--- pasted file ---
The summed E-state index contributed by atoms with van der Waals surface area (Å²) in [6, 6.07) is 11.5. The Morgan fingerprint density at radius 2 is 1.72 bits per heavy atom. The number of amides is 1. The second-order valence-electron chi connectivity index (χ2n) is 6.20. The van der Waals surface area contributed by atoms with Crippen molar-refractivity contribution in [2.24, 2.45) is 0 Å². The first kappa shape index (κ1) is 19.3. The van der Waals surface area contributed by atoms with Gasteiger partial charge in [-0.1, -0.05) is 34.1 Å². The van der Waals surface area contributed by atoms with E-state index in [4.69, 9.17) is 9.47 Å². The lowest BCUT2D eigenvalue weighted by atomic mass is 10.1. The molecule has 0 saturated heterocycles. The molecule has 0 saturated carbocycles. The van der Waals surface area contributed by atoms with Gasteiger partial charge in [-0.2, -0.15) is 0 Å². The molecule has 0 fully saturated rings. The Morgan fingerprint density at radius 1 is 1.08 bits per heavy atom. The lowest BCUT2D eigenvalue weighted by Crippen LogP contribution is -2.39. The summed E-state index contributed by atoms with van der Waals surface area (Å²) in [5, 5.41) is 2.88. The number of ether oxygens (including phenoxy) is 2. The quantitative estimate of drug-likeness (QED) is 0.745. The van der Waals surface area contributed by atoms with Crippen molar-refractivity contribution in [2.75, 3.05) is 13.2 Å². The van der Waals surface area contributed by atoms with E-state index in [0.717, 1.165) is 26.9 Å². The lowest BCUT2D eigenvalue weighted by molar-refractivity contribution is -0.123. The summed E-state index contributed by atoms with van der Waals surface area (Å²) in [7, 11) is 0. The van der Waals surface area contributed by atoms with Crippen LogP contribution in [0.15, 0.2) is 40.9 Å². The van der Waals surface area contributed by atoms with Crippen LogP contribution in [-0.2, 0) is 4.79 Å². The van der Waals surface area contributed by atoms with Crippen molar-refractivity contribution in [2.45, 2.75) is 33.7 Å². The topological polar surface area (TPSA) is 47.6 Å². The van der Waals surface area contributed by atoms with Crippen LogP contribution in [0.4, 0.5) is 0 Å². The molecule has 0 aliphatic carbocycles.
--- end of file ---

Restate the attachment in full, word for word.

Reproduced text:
The summed E-state index contributed by atoms with van der Waals surface area (Å²) in [6, 6.07) is 11.5. The Morgan fingerprint density at radius 2 is 1.72 bits per heavy atom. The number of amides is 1. The second-order valence-electron chi connectivity index (χ2n) is 6.20. The van der Waals surface area contributed by atoms with Crippen molar-refractivity contribution in [2.24, 2.45) is 0 Å². The first kappa shape index (κ1) is 19.3. The van der Waals surface area contributed by atoms with Gasteiger partial charge in [-0.1, -0.05) is 34.1 Å². The van der Waals surface area contributed by atoms with E-state index in [4.69, 9.17) is 9.47 Å². The lowest BCUT2D eigenvalue weighted by atomic mass is 10.1. The molecule has 0 saturated heterocycles. The molecule has 0 saturated carbocycles. The van der Waals surface area contributed by atoms with Gasteiger partial charge in [-0.2, -0.15) is 0 Å². The molecule has 0 fully saturated rings. The Morgan fingerprint density at radius 1 is 1.08 bits per heavy atom. The lowest BCUT2D eigenvalue weighted by Crippen LogP contribution is -2.39. The summed E-state index contributed by atoms with van der Waals surface area (Å²) in [5, 5.41) is 2.88. The number of ether oxygens (including phenoxy) is 2. The quantitative estimate of drug-likeness (QED) is 0.745. The van der Waals surface area contributed by atoms with Crippen molar-refractivity contribution in [2.75, 3.05) is 13.2 Å². The van der Waals surface area contributed by atoms with E-state index in [0.717, 1.165) is 26.9 Å². The lowest BCUT2D eigenvalue weighted by molar-refractivity contribution is -0.123. The summed E-state index contributed by atoms with van der Waals surface area (Å²) in [7, 11) is 0. The van der Waals surface area contributed by atoms with Crippen LogP contribution in [0.15, 0.2) is 40.9 Å². The van der Waals surface area contributed by atoms with Crippen LogP contribution in [-0.2, 0) is 4.79 Å². The van der Waals surface area contributed by atoms with Crippen molar-refractivity contribution in [2.45, 2.75) is 33.7 Å². The topological polar surface area (TPSA) is 47.6 Å². The van der Waals surface area contributed by atoms with Crippen LogP contribution in [0.4, 0.5) is 0 Å². The molecule has 0 aliphatic carbocycles.